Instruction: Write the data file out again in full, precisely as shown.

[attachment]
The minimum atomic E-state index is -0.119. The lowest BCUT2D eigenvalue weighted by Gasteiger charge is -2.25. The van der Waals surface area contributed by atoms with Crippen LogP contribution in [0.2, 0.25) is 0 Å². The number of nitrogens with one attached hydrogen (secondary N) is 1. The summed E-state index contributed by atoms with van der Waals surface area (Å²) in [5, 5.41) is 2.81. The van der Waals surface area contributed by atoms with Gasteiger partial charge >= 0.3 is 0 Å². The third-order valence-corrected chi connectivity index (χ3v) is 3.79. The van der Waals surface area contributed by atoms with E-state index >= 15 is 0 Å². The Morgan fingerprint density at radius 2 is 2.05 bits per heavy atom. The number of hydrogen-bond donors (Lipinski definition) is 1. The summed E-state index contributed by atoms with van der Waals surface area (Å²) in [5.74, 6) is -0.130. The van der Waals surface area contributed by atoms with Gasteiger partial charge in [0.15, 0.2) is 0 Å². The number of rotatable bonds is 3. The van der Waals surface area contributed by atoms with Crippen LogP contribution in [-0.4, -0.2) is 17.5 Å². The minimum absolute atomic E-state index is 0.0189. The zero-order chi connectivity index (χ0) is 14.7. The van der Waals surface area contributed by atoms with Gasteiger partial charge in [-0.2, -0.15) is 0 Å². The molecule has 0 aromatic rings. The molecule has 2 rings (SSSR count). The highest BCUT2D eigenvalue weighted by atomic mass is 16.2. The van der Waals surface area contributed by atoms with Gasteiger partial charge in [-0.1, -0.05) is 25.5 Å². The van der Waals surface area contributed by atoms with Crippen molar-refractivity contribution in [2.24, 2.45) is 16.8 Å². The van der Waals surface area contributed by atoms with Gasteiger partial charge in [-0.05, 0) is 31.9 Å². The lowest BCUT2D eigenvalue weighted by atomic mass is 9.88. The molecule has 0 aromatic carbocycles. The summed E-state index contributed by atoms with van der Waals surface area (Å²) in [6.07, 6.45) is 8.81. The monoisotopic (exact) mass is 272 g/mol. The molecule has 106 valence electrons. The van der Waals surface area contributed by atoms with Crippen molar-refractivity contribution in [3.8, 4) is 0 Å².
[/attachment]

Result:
The minimum atomic E-state index is -0.119. The lowest BCUT2D eigenvalue weighted by Gasteiger charge is -2.25. The van der Waals surface area contributed by atoms with Crippen LogP contribution in [0.2, 0.25) is 0 Å². The number of nitrogens with one attached hydrogen (secondary N) is 1. The summed E-state index contributed by atoms with van der Waals surface area (Å²) in [5, 5.41) is 2.81. The van der Waals surface area contributed by atoms with Gasteiger partial charge >= 0.3 is 0 Å². The third-order valence-corrected chi connectivity index (χ3v) is 3.79. The van der Waals surface area contributed by atoms with E-state index >= 15 is 0 Å². The Morgan fingerprint density at radius 2 is 2.05 bits per heavy atom. The number of hydrogen-bond donors (Lipinski definition) is 1. The summed E-state index contributed by atoms with van der Waals surface area (Å²) in [5.74, 6) is -0.130. The van der Waals surface area contributed by atoms with Gasteiger partial charge in [0.15, 0.2) is 0 Å². The number of rotatable bonds is 3. The van der Waals surface area contributed by atoms with Crippen LogP contribution in [-0.4, -0.2) is 17.5 Å². The minimum absolute atomic E-state index is 0.0189. The zero-order chi connectivity index (χ0) is 14.7. The van der Waals surface area contributed by atoms with Gasteiger partial charge in [-0.2, -0.15) is 0 Å². The molecule has 0 aromatic rings. The molecule has 2 rings (SSSR count). The highest BCUT2D eigenvalue weighted by atomic mass is 16.2. The van der Waals surface area contributed by atoms with Gasteiger partial charge in [-0.1, -0.05) is 25.5 Å². The van der Waals surface area contributed by atoms with Crippen molar-refractivity contribution in [2.24, 2.45) is 16.8 Å². The van der Waals surface area contributed by atoms with Gasteiger partial charge in [-0.05, 0) is 31.9 Å². The lowest BCUT2D eigenvalue weighted by atomic mass is 9.88. The molecule has 0 aromatic carbocycles. The summed E-state index contributed by atoms with van der Waals surface area (Å²) in [6.07, 6.45) is 8.81. The monoisotopic (exact) mass is 272 g/mol. The molecule has 106 valence electrons. The van der Waals surface area contributed by atoms with Crippen molar-refractivity contribution in [3.8, 4) is 0 Å².